"It's been better than our expectations. We've exceeded our plan,'' Burrows said.
He focuses on sales and developing the business. His wife, who had spent her working life in an office setting, runs the office for the family business.
Burrows said he thinks they made the right choice.
"Working for yourself,'' he said, "no matter what task you're doing, you're excited to do it.''
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Judi Schreiner has been a travel agent since 1992, but the business changed early in the last decade. People started using the Internet to make their own travel arrangements. Agencies closed.
Still, Schreiner said agents can find better deals. So she started a home-based business, allowing her to provide more personal service to her customers.
"I'm working for them and not a boss,'' she said. "I'm spending time with them and learning what they want, not what a boss is trying to sell.''
Her Judi's Creations and Travel has branched out into another service, one that serves seniors living alone or in assisted-living environments. She visits with often-lonely seniors on a regular basis, stopping by to chat, dropping off a small gift and providing someone to talk to. Businesses have sponsored some of the seniors.
"I'm trying to get the word out to families out of state. They can't come by and visit every month,'' she said.
But Schreiner can, and she does.
She enjoys the interaction and can see that the people she visits look forward to having a friend to talk with. The people who care for the individual still do their job, but she has found that often isn't enough.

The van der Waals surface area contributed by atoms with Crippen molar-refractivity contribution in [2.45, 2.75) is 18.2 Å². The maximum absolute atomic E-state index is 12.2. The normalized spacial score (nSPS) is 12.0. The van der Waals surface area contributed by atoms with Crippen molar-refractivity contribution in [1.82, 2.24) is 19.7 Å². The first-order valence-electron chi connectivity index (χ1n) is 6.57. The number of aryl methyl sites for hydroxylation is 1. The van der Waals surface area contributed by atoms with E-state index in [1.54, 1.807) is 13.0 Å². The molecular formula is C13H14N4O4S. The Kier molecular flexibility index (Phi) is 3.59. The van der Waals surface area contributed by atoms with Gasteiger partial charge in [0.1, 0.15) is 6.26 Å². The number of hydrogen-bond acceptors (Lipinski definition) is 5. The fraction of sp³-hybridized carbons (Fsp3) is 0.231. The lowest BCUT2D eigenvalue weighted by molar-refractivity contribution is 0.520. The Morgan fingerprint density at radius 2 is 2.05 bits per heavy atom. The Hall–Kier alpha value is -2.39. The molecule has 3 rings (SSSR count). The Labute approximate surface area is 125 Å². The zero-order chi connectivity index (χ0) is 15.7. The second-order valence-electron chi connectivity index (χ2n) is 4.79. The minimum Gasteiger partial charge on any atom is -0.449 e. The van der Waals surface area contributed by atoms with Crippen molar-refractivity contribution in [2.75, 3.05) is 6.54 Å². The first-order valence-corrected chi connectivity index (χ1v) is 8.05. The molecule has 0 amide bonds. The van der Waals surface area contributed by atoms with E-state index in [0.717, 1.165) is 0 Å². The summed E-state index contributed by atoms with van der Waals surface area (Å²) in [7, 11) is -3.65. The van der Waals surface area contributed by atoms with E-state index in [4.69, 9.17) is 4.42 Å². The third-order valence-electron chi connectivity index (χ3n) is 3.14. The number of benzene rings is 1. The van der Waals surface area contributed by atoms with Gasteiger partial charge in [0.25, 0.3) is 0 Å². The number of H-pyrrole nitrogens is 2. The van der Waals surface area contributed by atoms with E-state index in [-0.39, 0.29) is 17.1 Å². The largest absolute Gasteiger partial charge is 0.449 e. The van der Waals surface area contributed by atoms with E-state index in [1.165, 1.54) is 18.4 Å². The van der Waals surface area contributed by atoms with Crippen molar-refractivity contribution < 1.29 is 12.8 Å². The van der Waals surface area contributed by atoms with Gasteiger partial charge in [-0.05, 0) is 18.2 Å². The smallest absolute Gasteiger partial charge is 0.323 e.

"That's not the same as having company just to say hi,'' she said.
• • •
When Lynn Van Meter, with a master's in business administration and an undergraduate degree in public relations, tried to re-enter the workforce after being a stay-at-home mom for years, she got smacked down time after time for the large gap in her resume.
She likened the effectiveness of sending out resumes to driving to Tampa and throwing them out of her car windows.
Van Meter decided to leverage her best assets into a new career, starting a marketing firm called Fiddlehead. Her job is to be the face of a business, putting on the company's name tag and appearing on its behalf at any public events where the business needs some attention.
Among her clients is My Gynecologist in Spring Hill.
"What I do is truly grass roots,'' she said. "I'm a connector.''
She is an avid networker who serves as a diplomat for the chamber of commerce, on the board of the Florida Blueberry Festival and has other community commitments.
Word-of-mouth advertising draws new clients to her company, Van Meter said.
"It's about having a connection,'' she said. "I believe that connectivity is the key, especially in a small community.''
• • •
Gary Thompson started out doing computer programming and insurance work for a law firm in New York, but his family encouraged him to get into the printing business, where the family had some experience. For three years, he ran a small shop in Spring Hill, where his main business was refilling printing cartridges.
Late last year, he moved to new quarters on Spring Hill Drive, doubling his size and branching out into more printing opportunities.
Although expanding a business in tough times can be risky, Thompson said that now, more than ever, people are looking for ways to save money. And refilling old ink cartridges saves them plenty.
He has seen his business, Ink N Print, continue to grow year after year, and now, with more space, he's hoping that trend continues.
"It's pretty exciting,'' Thompson said. "It's a crazy time to do something like this in this economy. But the worst of times can be the best of times, if you do it right.''
Barbara Behrendt can be reached at firstname.lastname@example.org or (352) 848-1434.